Alternatives to the W3C

Len Bullard cbullard at
Sat Jan 22 18:56:15 GMT 2000

You want me to say "use IE5 only".  I won't.  That would 
ignore a lot of other useful tech.  There are however, 
applications for which choosing only one browser. 
insisting on it makes good engineering sense, and in fact, 
is the responsible act.  What I will not work 
with is the meaningless labels, "open", "commodity", 
"universal" etc. because they have no provable results. 
You don't know what they mean nor do I, and so really, 
drop them from the conversation unless we have a 
reference we can agree on.

Take this example:  Yoyodyne.  If I use a reference 
to work out what this label means and predict results, 
I would not use that company.  Why?  The reference says, 
"critters from dimension eight; enemies of buckaroo 
bonzai; beware the spider creatures they spit when they 
need to escape an unwinnable confronatation".  
Two nanoseconds of rational thought makes 
me seek an alternate definition, but not finding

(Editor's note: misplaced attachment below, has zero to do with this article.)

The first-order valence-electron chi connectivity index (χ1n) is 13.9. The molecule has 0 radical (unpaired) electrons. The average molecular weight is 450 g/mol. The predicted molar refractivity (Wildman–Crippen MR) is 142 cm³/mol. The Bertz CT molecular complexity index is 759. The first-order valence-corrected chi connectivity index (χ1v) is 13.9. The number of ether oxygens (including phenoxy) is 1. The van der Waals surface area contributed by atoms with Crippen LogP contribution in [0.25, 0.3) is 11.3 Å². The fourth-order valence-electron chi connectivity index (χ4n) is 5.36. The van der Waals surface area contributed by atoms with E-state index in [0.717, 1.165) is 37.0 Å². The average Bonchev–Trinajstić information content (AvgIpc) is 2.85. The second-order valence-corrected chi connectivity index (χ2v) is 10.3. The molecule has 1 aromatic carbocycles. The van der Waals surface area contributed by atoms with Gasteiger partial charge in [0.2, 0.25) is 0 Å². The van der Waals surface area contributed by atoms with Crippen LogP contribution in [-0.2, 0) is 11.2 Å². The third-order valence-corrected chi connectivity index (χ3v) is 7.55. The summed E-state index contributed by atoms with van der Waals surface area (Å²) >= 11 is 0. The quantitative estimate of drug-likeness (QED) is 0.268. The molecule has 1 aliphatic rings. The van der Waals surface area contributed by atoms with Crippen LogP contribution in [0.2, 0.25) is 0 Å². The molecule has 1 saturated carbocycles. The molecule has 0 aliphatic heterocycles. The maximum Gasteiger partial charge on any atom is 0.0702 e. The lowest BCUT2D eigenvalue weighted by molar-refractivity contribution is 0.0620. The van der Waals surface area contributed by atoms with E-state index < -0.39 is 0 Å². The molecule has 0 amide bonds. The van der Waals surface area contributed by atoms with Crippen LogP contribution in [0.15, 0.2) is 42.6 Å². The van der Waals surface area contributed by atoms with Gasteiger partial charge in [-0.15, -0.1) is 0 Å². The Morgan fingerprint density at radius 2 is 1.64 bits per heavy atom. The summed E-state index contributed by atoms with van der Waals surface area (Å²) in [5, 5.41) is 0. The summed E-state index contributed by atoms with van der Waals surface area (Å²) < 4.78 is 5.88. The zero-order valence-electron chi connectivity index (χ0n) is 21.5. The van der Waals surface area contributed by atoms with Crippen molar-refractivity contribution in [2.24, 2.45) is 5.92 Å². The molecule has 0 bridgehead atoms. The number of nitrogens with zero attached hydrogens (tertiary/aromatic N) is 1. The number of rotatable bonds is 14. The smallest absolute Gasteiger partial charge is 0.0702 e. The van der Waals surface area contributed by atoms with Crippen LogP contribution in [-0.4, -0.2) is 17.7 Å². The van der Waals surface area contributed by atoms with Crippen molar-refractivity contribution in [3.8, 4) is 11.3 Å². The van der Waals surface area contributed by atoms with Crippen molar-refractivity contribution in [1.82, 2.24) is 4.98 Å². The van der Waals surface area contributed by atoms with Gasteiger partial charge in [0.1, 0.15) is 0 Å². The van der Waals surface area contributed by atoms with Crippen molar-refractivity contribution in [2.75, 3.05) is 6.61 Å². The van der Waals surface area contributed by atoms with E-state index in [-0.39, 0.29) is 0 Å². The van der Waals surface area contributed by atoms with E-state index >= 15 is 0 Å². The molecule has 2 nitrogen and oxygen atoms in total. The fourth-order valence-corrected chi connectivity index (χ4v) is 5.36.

one, I have to conclude the name is a private joke. 

That kind of thinking isn't good enough for building 
reliable applications over component technology.  What 
I need are repeatable test results that provide sufficient 
assurance that the components has features to perform 
the tasks I require and for which I require a legal 
contract binding all parties to the performance.  This 
is why for many applications, citing "IE5 only" is 
the reasonable and responsible answer.

So back to the original question:  who here thinks 
the future of the web is in "TheWebBrowser"?  What 
all of you have shown conclusively (thank you) is that there 
is no way to say what "TheWebBrowser" is, so the 
parties have to pick one and go with that for the 
duration of the contract.

The alternative to the W3C is to cite tests for 
components.  That these components may implement 
W3C specifications is assumed.   In lieu of 
a means of proving that, alternatives are needed.

By the way, this is where the FPI has value.


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